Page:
Wonder Woman is a feminist. She is a feminist (or at least a fictional character who is a feminist), not because she self identifies with that label, but because that it is how she acts and how she thinks. Unfortunately, David, like so many others, is afraid to apply the supposed stigma of feminism, out of, I assume, a fear that he will scare off readers who think they are “not feminists.”
Sometimes itâ€™s hard to be a super-hero. It takes a lot of effort to save the world from an endless stream of egomaniacal geniuses and swarms of planet marauding alien armadas! But what about the daily problems of human existenceâ€”hunger, disease, poverty, and equality? Shouldnâ€™tÂ super-heroes put some effort into confronting these problems as well?
Itâ€™s not like thereâ€™s no one on Earth â€œPrimeâ€ trying to take on these issues. A few weeks ago I had the privilege of attendingÂ TEDxChange 2010 at Dupont Circle in Washington, DC. At this event, some of the top thinkers about the human condition were discussing the progress of theÂ Millennium Development Goalsâ€”eight pressing issues facing humanity that need to be solved. The goals include ending poverty and hunger, ensuring universal education, promoting gender equality, improving child health, and combating HIV/Aids. These are the real problems that need real heroes. So, why donâ€™t the super-heroes of legend ever try to tackle these more pedestrian, but equally important issues?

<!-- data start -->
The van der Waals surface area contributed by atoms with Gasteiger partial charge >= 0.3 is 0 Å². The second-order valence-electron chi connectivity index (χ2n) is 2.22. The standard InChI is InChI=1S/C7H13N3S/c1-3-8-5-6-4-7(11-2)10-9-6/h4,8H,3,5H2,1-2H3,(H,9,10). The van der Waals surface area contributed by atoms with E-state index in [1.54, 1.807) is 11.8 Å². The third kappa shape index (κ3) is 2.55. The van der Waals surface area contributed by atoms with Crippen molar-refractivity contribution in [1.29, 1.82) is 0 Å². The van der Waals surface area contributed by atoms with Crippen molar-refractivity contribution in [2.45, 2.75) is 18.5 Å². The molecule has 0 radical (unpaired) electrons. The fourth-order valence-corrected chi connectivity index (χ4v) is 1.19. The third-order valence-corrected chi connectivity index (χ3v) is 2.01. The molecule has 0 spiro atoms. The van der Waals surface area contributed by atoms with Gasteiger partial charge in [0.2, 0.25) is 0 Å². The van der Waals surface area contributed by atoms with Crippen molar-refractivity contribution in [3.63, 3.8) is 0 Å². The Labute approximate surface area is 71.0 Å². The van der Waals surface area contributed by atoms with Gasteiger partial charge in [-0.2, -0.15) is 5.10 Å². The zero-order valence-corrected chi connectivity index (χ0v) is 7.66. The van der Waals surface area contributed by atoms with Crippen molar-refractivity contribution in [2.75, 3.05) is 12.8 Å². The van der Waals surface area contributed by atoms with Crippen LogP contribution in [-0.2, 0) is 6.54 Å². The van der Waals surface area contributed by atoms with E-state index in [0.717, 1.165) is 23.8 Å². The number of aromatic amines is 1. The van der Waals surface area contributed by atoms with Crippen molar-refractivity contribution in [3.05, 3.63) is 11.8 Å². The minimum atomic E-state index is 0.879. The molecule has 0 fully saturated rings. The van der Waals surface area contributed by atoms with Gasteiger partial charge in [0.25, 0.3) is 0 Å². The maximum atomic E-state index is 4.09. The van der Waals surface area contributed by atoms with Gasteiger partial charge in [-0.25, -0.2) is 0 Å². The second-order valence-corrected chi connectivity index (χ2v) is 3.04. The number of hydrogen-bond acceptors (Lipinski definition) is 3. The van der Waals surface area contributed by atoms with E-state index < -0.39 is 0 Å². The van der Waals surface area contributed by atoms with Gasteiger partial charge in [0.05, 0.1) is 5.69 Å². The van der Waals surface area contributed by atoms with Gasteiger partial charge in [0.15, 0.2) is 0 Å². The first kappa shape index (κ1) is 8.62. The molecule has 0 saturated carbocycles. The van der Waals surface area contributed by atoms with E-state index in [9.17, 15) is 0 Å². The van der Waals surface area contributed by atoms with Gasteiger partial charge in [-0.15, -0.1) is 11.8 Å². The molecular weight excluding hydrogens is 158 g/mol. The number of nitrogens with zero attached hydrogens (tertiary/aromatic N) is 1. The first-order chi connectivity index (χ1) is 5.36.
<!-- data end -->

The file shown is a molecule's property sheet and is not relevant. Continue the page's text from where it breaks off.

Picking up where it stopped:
Thatâ€™s the question posed in the recently releasedÂ The Worldâ€™s Greatest Heroes graphic novel from DC Comics. This collection of stories take the all stars of the DC Universeâ€”Superman, Batman, Captain Marvel, Wonder Woman and the Justice League of Americaâ€”and ask them to deal with some of the real issues of being human.
Comic books, graphic novels, sequential art or manga; whatever you call them, illustrated books are a great way to tell a story. Iâ€™ve been reading comics for most of life, except for a brief period from age 12 to 16 when I thought I was too old for them. Boy was I wrong.
Iâ€™ve been reading comics to my kids almost since the day they were born, mixing them in with other storybooks and eventually novels. One of the great things about reading comics is that graphic stories cut out all of the boring â€œHe saidâ€ and â€œShe saidâ€ stuff. If you combine this with distinctive voices for the different characters, your kids will always know whoâ€™s saying what, making stories much easier to keep up with.